1. Drug Addictions Definition

"A curable, chronic medical condition involving intricate interactions amongst neural pathways, genetics, the surroundings, and a person's life experiences," is how the American Society of Addiction Medicine describes addiction. Addicts abuse drugs or engage in activities that quickly become obsessive and, most of the time, continue doing so despite the fact that they are having negative effects on their lives. Many individuals, although not all, start taking drugs or participating in activities freely at some point in their lives. On the other hand, addiction has the potential to diminish one's capacity for self-control.

2. Offenders’ Definition

The criminal justice system labels violent offenders among the most serious criminals because they have been apprehended, found guilty, and even incarcerated for felony crimes like robbery, aggravated battery, sexual violence and spousal abuse, rape, and even murder (Woody, 2019)). Offenders who committed violent crimes either possessed, owned, or utilized a firearm or other potentially lethal weapon, which resulted in the victim's death or significant physical damage. According to the findings of a study (Conis & Delisi, 2011), individuals who commit violent crimes have personality traits that are more psychopathological in essence.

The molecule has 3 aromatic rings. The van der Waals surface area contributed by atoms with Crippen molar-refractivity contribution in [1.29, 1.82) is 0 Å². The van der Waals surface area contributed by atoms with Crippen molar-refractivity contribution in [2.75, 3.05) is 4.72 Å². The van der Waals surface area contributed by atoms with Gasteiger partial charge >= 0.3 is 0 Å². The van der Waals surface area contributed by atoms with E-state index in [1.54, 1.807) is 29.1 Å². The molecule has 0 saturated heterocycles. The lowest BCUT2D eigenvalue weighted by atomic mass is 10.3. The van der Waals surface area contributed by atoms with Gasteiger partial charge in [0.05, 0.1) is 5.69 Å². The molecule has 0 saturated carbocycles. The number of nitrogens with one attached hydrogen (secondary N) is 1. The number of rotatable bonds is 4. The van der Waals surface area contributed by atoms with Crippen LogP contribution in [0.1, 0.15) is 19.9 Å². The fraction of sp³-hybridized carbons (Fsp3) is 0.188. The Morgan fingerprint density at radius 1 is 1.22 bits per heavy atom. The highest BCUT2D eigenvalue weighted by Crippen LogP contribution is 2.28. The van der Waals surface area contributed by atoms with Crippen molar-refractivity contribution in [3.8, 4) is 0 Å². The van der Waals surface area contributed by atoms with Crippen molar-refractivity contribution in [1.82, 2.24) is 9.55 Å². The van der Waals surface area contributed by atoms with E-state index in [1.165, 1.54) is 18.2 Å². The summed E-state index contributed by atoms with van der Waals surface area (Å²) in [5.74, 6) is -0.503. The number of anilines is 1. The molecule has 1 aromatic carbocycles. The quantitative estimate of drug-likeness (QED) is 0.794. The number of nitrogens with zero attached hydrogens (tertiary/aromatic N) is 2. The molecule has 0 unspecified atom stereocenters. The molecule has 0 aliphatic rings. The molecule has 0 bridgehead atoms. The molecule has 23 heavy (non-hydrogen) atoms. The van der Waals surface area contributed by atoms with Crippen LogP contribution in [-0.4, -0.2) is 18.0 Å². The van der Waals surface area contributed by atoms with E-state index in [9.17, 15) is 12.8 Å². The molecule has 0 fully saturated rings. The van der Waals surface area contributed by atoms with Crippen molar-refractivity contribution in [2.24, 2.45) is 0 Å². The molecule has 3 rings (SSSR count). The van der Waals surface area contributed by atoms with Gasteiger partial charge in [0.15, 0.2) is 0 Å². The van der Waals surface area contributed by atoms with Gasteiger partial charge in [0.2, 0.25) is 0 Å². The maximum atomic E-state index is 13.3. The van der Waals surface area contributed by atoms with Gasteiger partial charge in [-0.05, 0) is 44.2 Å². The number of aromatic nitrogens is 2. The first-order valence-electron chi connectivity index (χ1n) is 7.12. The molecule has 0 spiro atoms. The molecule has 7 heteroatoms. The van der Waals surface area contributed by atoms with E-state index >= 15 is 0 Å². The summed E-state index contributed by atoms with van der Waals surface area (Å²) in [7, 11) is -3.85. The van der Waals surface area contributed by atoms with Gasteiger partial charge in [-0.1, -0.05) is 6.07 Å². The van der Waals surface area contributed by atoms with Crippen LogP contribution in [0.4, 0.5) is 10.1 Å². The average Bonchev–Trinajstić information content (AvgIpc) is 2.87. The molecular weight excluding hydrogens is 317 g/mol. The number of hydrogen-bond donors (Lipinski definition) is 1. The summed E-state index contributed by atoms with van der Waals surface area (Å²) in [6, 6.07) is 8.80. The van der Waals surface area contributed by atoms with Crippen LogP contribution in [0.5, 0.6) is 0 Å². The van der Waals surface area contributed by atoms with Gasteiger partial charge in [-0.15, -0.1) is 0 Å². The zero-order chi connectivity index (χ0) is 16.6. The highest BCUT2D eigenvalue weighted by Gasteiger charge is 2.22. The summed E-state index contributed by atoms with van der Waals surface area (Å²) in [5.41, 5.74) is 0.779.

B. Psychology Treatment for Offenders

Background History